I was captivated most by the simple language (I use the term "simple" in the best sense of the word) that helped deliver the mini-epiphanies of this "fish-out-of-water" man-professional as he absorbed the scenery, the situations and the people with more certainty. It also helped make the undercurrents of frustration from his elusive neck lump that won't go away and the pathological redrafting of letters to a distant daughter figure bubble up with more colour. How a deliberate selection of commonplace words and almost-banal phrasing accentuated the gentle choreography of mood was one of the book's joys. The tones elicited were clearer, in intruded by ambiguous images that more arcane and flowery groupings of alphabet would have conjured. Particularly in the first half, where we have this man-next-door curiously stranded in an ambiguous ocean of sand with "strange" people who have "strange" social protocols and concepts of time and everyday living. As he floated further and further adrift with the perennial cancellations, striking unexpected friendships and liasions, it's Eggers' crystal-clear language that somehow make his sparse thoughts and actions appear more enhanced, in a sense, solid and at times, more menacing (case in point a nail biting setpiece concerning an impromptu wolf-hunt).

However, it is precisely these choices of language and structuring that undo the book's second half, where with the incident count stacking up, the shifts in tone and the development seemed more and more sudden like walking down the steps of an unknown staircase in the dark, in particular our protagonist's entanglement in the final section which came completely from the left field and while thankfully subverting a lazy conception of what a Saudi woman should be like, it felt synthetic and a bit too cinematic.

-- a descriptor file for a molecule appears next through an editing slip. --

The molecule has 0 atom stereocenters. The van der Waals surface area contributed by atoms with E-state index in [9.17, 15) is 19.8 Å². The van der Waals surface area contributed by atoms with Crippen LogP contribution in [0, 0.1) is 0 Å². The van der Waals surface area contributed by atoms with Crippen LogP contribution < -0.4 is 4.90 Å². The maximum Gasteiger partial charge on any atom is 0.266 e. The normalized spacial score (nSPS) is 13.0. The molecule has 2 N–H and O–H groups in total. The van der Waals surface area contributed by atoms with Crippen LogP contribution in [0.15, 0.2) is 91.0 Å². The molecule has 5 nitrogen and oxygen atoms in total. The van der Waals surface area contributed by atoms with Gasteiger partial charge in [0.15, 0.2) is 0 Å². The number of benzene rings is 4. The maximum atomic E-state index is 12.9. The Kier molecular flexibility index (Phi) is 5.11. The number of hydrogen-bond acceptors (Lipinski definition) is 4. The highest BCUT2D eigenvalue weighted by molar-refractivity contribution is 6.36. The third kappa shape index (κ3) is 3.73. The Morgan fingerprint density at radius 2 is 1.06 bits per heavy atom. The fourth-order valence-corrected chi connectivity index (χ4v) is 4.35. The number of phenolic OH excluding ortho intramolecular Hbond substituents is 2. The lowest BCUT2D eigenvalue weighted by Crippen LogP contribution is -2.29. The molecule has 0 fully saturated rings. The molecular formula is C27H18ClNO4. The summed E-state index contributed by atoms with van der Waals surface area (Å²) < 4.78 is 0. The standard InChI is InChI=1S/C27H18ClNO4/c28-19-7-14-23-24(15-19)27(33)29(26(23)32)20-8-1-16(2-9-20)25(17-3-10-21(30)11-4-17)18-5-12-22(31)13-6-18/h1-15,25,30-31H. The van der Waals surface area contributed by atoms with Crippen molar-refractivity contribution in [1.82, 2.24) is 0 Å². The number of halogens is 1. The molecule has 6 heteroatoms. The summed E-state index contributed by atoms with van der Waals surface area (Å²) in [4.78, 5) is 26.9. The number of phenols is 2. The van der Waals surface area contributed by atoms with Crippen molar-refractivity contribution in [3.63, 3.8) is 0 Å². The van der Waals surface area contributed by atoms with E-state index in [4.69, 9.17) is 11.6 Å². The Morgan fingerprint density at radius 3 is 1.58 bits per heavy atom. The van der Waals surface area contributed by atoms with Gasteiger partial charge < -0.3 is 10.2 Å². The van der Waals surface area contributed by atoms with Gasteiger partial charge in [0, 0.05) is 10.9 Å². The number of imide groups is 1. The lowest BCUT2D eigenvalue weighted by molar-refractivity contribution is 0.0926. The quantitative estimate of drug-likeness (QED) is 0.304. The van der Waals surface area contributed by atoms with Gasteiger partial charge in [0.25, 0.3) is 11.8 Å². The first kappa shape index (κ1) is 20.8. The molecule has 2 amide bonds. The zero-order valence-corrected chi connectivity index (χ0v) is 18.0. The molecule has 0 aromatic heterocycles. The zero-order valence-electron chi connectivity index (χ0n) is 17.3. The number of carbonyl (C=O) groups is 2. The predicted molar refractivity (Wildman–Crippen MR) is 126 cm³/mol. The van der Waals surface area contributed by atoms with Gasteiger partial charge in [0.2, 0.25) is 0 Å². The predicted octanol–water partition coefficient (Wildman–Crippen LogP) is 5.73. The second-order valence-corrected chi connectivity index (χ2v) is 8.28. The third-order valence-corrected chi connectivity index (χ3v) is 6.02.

These unannounced contrivances of the second half almost made me reassess the book's strengths and it was a while before I could pen down what I really thought of the book as a whole.Ultimately for me, this was a book of two halves. It's certainly an easy read, and can be seen as a companion piece to Paul Torday's similarly themed, deceptively simple Salmon Fishing in the Yemen which was more cohesive tonally and more successful with its structure and conceits. But in totality it does not wholly convince.
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1 of 1 people found the following review helpful
on 23 October 2013
This is a good-humoured novel that both pokes fun at the great pointlessness of so much of what is 'work' these days - endless team meetings, presentations and 'tech solutions' that seem to go nowhere - and despairs at it all at the same time.

The American middle-aged protagonist Alan Clay is sent to Saudi Arabia to pitch for an IT contract for a new city in the desert with a couple of younger colleagues, hoping for an audience with the king, whose permission they need. He is debt-ridden, worried about paying fees to send his daughter to college, anxious about his health (he has a non-malign growth on his neck), and deeply frustrated at selling something he doesn't understand - IT - rather than something concrete and 'real'. He used to work for a bike manufacturer in the US... but under his watch the company failed.

As well as the sense that everything he does is nebulous and intangible (he really hasn't a clue what the youngsters are doing in their plan for a hologram presentation to the king), the book touches on the global shift of America's power to oil-rich Middle Eastern countries and to the far east. Everything feels as though it is in decline... America, honest decent work (rather than techy stuff), and even his own body. There's a touch of Death of a Salesman about it all.